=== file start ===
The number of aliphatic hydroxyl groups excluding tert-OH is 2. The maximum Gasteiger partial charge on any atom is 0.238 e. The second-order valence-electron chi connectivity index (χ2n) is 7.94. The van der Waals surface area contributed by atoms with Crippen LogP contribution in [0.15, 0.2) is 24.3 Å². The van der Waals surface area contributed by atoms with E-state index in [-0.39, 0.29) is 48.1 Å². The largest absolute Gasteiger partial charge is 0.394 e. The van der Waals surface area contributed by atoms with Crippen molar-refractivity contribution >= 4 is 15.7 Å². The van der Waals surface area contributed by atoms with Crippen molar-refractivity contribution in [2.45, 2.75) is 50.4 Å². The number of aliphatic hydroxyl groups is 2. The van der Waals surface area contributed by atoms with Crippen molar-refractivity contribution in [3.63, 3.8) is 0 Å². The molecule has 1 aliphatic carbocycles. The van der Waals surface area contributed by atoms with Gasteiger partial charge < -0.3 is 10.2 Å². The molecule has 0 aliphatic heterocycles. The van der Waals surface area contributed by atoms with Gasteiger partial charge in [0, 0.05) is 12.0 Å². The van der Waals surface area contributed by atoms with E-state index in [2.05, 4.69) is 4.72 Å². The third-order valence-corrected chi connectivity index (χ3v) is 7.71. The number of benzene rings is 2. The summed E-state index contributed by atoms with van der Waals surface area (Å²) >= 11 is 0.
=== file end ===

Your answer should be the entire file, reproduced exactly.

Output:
The number of aliphatic hydroxyl groups excluding tert-OH is 2. The maximum Gasteiger partial charge on any atom is 0.238 e. The second-order valence-electron chi connectivity index (χ2n) is 7.94. The van der Waals surface area contributed by atoms with Crippen LogP contribution in [0.15, 0.2) is 24.3 Å². The van der Waals surface area contributed by atoms with E-state index in [-0.39, 0.29) is 48.1 Å². The largest absolute Gasteiger partial charge is 0.394 e. The van der Waals surface area contributed by atoms with Crippen molar-refractivity contribution >= 4 is 15.7 Å². The van der Waals surface area contributed by atoms with Crippen molar-refractivity contribution in [2.45, 2.75) is 50.4 Å². The number of aliphatic hydroxyl groups is 2. The van der Waals surface area contributed by atoms with Crippen molar-refractivity contribution in [3.63, 3.8) is 0 Å². The molecule has 1 aliphatic carbocycles. The van der Waals surface area contributed by atoms with Gasteiger partial charge < -0.3 is 10.2 Å². The molecule has 0 aliphatic heterocycles. The van der Waals surface area contributed by atoms with Gasteiger partial charge in [0, 0.05) is 12.0 Å². The van der Waals surface area contributed by atoms with E-state index in [2.05, 4.69) is 4.72 Å². The third-order valence-corrected chi connectivity index (χ3v) is 7.71. The number of benzene rings is 2. The summed E-state index contributed by atoms with van der Waals surface area (Å²) >= 11 is 0.